Even on their best behavior, the Washington Wizards are an unconvincing imitation of a team. They actually appear more disturbing when trying to put on a good face because the facade requires too much denial. They say the right things, even though they specialize in doing wrong. They are likable as individuals, but combustible in a bunch. The longer they stay together, the more dangerous they are to each other.
They’re a time bomb, yet they’re afraid to acknowledge the ticking sound. After a shoot-around late Tuesday morning, they tried to extinguish their latest controversy — a series of expletive-laced verbal confrontations during a practice last week — by trying to make the squabbles seem like normal family disagreements. They tried to characterize the incidents as old news that the media found out about after the wounds had healed. Perhaps they would have been more persuasive if their words weren’t delivered in such a flat manner.
“It’s something we’ve put past us,” said guard John Wall, who was fined an undisclosed amount after yelling a profanity at Coach Scott Brooks during the heated practice. “We talked about it, apologized about it, kept it at that.”
Said Brooks, “This has happened many times, in all of sports and even the championship teams.”
Nah, not normalizing it.
Of course, teams fight. Sometimes it’s good that they fight because it allows the air to clear. But the Wizards aren’t some dominant squad that just got tangled up in their best intentions. They are a leaderless crew with a long history of chemistry problems, and now that they’re playing lifeless basketball on the court, this was bound to happen. Their problems represent issues with status, privilege, trust and inequitable player management. Nothing galvanizes this team. There is simply no belief.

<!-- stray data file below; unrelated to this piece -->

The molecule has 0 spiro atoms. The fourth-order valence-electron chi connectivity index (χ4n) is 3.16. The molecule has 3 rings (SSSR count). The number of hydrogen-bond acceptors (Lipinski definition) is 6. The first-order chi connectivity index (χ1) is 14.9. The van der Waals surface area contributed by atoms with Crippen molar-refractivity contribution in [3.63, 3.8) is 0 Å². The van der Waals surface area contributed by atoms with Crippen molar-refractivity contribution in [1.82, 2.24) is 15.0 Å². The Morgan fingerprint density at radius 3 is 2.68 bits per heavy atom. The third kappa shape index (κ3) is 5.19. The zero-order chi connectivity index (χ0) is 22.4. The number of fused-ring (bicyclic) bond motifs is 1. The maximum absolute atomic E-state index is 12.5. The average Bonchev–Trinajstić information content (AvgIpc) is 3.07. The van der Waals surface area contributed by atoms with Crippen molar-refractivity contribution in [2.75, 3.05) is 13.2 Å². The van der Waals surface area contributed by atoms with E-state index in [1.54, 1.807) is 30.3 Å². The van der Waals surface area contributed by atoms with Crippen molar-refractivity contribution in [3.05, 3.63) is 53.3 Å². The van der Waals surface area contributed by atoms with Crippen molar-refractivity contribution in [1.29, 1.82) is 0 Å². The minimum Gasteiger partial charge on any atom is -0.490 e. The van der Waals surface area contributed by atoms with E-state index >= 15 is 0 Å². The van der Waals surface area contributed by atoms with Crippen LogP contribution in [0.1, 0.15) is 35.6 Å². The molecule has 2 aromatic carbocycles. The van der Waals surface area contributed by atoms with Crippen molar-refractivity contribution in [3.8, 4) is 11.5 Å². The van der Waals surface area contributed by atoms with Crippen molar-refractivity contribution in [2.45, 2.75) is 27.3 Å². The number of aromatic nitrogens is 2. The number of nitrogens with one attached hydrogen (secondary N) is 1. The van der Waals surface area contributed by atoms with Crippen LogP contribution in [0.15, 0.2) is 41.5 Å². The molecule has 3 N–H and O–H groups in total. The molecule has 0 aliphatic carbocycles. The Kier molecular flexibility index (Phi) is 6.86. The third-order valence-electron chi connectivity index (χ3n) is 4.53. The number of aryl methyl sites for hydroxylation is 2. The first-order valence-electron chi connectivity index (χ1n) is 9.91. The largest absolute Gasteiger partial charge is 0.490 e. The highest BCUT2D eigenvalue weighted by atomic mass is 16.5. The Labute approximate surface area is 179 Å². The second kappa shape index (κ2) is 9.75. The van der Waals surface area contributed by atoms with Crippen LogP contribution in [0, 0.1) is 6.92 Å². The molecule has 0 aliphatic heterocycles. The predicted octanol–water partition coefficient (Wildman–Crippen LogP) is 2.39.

While Brooks and the Wizards’ maximum-contract trio of Wall, Bradley Beal and Otto Porter Jr. attempted damage control, other people anonymously indicated that little has been resolved. Several people painted it as an issue of Wall against the rest of the locker room. There’s a belief that Wall has been coddled for too long and that neither the coaching staff nor the front office can properly manage him.
In that context, it’s interesting to revisit a previous Washington Post report in which multiple people recalled Beal saying during the infamous practice that he’s “sick of this s---” before telling team President Ernie Grunfeld, “It starts at the top.”
On Tuesday, Beal was asked about the Wizards’ culture. He hesitated at first before letting loose with a series of loose thoughts.
“I feel like our culture is what we created it to be,” he said. “We basically tore the team apart and created a new team, starting with John as the foundation, and we created it into what we are now. We’re a team that’s a playoff team. You know, but we’ve struggled. We’ve had our fair share of struggles.
“I wouldn’t say we’re a team that’s not in unison. I wouldn’t say that we’re a team that hates each other. I say it every game: We’re in the locker room, it’s positive energy. It’s not like I hate the next man and the next man hates that man. It’s none of that. It’s just figuring it out on the floor. We just can’t seem to put it together right now.”
Break Beal’s comments into two parts. At first, in a nice way, he’s saying the Wizards built the team around Wall, and the results are the results. Then he starts to generalize and smooth things over. Still, there’s a strong insinuation from Beal that the Wizards have been intentional in everything they’ve done, right and wrong, and that includes building around Wall without accounting for some of his shortcomings.